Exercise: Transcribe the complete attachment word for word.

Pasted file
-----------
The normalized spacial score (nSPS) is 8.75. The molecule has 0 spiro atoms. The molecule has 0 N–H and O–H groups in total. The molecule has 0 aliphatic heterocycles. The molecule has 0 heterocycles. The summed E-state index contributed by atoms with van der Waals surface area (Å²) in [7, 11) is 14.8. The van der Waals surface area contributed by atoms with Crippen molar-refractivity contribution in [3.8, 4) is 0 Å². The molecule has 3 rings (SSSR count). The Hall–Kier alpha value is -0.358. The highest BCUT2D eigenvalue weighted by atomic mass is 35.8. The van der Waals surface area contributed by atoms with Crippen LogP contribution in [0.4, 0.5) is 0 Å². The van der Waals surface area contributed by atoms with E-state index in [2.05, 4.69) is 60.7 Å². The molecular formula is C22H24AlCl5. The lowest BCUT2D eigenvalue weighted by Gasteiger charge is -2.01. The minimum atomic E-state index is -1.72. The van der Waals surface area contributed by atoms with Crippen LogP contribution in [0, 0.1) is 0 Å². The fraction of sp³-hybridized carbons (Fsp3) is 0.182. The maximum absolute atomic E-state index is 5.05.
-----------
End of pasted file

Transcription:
The normalized spacial score (nSPS) is 8.75. The molecule has 0 spiro atoms. The molecule has 0 N–H and O–H groups in total. The molecule has 0 aliphatic heterocycles. The molecule has 0 heterocycles. The summed E-state index contributed by atoms with van der Waals surface area (Å²) in [7, 11) is 14.8. The van der Waals surface area contributed by atoms with Crippen molar-refractivity contribution in [3.8, 4) is 0 Å². The molecule has 3 rings (SSSR count). The Hall–Kier alpha value is -0.358. The highest BCUT2D eigenvalue weighted by atomic mass is 35.8. The van der Waals surface area contributed by atoms with Crippen LogP contribution in [0.4, 0.5) is 0 Å². The van der Waals surface area contributed by atoms with E-state index in [2.05, 4.69) is 60.7 Å². The molecular formula is C22H24AlCl5. The lowest BCUT2D eigenvalue weighted by Gasteiger charge is -2.01. The minimum atomic E-state index is -1.72. The van der Waals surface area contributed by atoms with Crippen LogP contribution in [0, 0.1) is 0 Å². The fraction of sp³-hybridized carbons (Fsp3) is 0.182. The maximum absolute atomic E-state index is 5.05.